The holiday season is always a great time of the year, with families getting together and celebrating for another year’s worth of progress; but amidst those festivities, it is easy to forget about environmental sustainability. And this consideration applies globally, not just for those celebrating Christmas, Thanksgiving, and the like.
We saw this with this year’s Diwali celebrations in New Delhi, India. Diwali, an important celebration enjoyed by Hindus, showed by example that all of our actions have consequences.
New Delhi is known to have high air pollution levels, but during Diwali this year, they were sky-high even for India’s standards. The countless firecrackers set off for Diwali elevated New Delhi to roughly 20 times the World Health Organization’s “safe” level, sparking even more global concern. Consequently, the Environment Pollution (Prevention and Control) Authority (EPCA) quickly declared it a public health hazard and imposed a ban on bursting crackers during winter.
With many more holidays coming soon, it begs the question: How do holidays like Thanksgiving, Christmas, and New Year’s impact environmental sustainability?
Holiday Festivities Unusually Pollute The Environment
Because fireworks are the main source of pollution during Diwali, it was easier to pinpoint them as the root cause. Though you wouldn’t necessarily think of Christmas and Thanksgiving as similar holidays, they aren’t innocent of harming the environment either.
Wood burning during the holidays serves many purposes (cooking, warmth, aesthetics, etc.), but sadly, these all come at a price. In London alone, this accounts for 7-9 percent of particle pollution during the season. But this doesn’t go to say that going completely electric will save our lungs.
Holiday Festivities Result Health-Threatening Emissions
Heating cooking utensils and electric stoves lead to ultrafine particle emissions. These particles pose serious cardiovascular and inflammatory risks, especially since their small size allows them to easily penetrate deep into the respiratory tract.
A more hidden threat is the spike in the use of personal care products and cosmetics. It can be incredibly easy to overlook these, especially since their purpose is self-care and enhancement.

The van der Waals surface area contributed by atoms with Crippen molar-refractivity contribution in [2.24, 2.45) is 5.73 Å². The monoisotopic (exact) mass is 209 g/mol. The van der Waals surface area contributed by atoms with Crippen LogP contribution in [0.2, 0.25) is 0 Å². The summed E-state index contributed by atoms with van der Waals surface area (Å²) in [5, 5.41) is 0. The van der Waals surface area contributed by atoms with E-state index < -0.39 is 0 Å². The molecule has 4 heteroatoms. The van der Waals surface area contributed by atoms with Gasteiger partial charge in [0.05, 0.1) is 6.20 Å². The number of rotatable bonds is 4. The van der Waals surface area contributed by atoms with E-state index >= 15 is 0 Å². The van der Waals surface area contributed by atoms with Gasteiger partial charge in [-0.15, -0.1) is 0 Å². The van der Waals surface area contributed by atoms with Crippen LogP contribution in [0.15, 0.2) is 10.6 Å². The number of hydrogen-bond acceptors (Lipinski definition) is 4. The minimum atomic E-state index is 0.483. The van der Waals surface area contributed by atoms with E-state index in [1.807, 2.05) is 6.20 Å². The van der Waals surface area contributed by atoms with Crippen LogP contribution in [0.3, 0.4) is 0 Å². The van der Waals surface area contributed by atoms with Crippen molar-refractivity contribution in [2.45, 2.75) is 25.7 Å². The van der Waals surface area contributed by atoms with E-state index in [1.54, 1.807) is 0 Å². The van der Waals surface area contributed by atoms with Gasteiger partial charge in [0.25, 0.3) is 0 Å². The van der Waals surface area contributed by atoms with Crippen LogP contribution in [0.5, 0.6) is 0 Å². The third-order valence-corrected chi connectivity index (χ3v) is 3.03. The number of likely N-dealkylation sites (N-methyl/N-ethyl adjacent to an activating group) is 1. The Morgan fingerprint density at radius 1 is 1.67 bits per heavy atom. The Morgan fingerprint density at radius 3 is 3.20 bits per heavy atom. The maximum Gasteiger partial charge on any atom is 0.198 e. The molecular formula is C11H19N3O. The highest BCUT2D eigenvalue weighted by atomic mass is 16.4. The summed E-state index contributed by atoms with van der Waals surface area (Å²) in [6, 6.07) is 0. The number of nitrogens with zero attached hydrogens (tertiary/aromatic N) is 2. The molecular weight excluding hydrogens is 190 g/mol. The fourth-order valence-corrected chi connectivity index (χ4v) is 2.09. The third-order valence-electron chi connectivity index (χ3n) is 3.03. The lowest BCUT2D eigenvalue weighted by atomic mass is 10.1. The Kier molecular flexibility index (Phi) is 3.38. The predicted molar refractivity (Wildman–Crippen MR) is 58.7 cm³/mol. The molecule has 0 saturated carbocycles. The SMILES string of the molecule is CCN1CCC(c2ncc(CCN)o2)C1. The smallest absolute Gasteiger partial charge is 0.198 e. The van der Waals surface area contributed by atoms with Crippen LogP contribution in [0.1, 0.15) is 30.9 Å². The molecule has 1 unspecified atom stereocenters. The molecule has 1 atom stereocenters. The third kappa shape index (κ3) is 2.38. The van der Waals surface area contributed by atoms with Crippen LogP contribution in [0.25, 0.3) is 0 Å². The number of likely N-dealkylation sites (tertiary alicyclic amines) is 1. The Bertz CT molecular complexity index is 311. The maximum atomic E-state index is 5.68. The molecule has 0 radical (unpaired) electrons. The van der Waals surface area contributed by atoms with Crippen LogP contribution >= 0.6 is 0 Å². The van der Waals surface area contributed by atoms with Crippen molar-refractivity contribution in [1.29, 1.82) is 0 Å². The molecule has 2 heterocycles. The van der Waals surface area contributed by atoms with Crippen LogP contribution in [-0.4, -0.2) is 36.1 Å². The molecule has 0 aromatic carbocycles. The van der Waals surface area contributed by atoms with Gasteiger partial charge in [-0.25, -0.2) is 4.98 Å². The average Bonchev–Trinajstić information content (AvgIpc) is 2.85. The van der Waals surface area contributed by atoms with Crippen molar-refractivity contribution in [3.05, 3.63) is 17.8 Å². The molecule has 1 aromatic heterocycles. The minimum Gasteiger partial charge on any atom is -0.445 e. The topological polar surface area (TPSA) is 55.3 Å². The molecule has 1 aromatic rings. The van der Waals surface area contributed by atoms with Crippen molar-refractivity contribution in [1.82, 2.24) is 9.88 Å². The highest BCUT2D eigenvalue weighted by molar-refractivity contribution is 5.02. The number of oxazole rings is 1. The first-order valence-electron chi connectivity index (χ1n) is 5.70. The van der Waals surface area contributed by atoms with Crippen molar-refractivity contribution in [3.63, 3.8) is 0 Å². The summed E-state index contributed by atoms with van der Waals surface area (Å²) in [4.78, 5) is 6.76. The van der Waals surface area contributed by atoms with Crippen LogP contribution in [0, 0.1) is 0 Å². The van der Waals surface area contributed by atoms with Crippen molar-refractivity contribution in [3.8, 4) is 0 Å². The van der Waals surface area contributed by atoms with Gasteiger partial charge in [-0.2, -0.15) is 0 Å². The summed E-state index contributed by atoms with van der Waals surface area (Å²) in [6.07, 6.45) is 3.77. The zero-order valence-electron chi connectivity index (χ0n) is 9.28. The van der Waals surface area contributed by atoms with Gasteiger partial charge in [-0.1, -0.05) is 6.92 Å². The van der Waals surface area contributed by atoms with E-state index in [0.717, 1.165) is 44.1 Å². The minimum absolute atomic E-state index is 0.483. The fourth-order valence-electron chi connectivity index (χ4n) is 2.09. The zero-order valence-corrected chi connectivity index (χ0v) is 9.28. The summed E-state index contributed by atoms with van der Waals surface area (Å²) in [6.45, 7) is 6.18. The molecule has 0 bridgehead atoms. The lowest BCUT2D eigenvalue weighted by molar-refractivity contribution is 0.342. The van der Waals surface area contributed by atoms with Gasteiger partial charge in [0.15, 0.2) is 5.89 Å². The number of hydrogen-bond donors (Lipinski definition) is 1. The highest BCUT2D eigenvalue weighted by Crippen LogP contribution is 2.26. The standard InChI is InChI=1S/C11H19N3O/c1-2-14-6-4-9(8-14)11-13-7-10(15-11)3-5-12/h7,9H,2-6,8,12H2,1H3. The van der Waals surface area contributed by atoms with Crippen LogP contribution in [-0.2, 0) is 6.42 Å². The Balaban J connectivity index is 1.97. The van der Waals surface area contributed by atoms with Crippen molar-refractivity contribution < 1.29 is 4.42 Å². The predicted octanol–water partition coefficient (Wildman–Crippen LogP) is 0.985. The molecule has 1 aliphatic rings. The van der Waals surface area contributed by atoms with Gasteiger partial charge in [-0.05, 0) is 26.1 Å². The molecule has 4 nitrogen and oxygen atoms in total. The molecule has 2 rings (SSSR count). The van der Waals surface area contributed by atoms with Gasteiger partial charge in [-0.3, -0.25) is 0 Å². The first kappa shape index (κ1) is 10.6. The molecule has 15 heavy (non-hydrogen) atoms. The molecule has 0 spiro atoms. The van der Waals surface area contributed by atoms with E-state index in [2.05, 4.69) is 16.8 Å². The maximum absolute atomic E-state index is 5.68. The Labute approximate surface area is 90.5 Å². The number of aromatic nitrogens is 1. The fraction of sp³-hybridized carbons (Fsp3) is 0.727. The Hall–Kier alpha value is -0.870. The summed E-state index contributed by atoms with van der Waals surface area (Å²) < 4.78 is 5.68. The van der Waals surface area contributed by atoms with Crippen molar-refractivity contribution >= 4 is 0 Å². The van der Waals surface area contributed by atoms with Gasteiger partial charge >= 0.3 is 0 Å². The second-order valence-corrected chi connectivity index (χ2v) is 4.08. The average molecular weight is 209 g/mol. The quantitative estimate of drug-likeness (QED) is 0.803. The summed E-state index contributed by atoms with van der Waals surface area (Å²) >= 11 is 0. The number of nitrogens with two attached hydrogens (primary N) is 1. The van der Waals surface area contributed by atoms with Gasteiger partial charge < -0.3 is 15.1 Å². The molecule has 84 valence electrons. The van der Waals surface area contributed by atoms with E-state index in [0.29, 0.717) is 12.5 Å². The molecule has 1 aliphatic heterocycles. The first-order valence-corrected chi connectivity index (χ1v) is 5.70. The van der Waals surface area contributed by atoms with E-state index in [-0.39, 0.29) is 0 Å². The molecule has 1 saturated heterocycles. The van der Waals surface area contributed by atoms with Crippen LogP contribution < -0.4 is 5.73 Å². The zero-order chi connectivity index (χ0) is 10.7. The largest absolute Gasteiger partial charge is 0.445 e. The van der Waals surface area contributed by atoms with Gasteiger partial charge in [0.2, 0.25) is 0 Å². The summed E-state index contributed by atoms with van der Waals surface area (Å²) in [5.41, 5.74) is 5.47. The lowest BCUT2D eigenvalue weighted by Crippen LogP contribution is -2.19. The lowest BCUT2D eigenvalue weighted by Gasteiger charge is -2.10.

Unfortunately, they emit volatile organic compounds that can have a variety of dangerous side effects ranging from dizziness to central nervous system damage when inhaled.
Only a few of the chemicals involved like benzene and toluene have been studied in this light, so the prospect of other compounds used being hazardous is unsettling.
We Leave Other Types Of Waste Too
Waste of all kinds also peaks during the holidays. The scariest part of Halloween, for instance, is the amount of plastic left behind from candy wrappers.
Costumes that are only ever worn once completely go against all the progress made in sustainable fashion. Food waste can also reach dangerous highs between Thanksgiving and New Year’s. The US wastes roughly 40% of food, but an extra 5 million pounds are added on during the holidays.
Holidays Overseas See Incredible Environmental Impacts Too
Records of deaths by air pollution were already at a fearsome high before Diwali. However, during Diwali this year, people increasingly already felt short of breath and on the verge of choking. Fine particulate matter (PM 2.5) levels shot up, reaching 600 micrograms per cubic meter. In context, the Delhi Pollution Control Committee’s data easily deems it an unsafe amount.
The number of people who have to cut back from work due to these conditions is only going up. Although using firecrackers is less common now, families are still buying them in the black market. And that’s a problem that can’t be easily solved.
As we continue to celebrate the holidays year after year, we can still do so in a way that is conscious of the implications our actions have on environmental sustainability.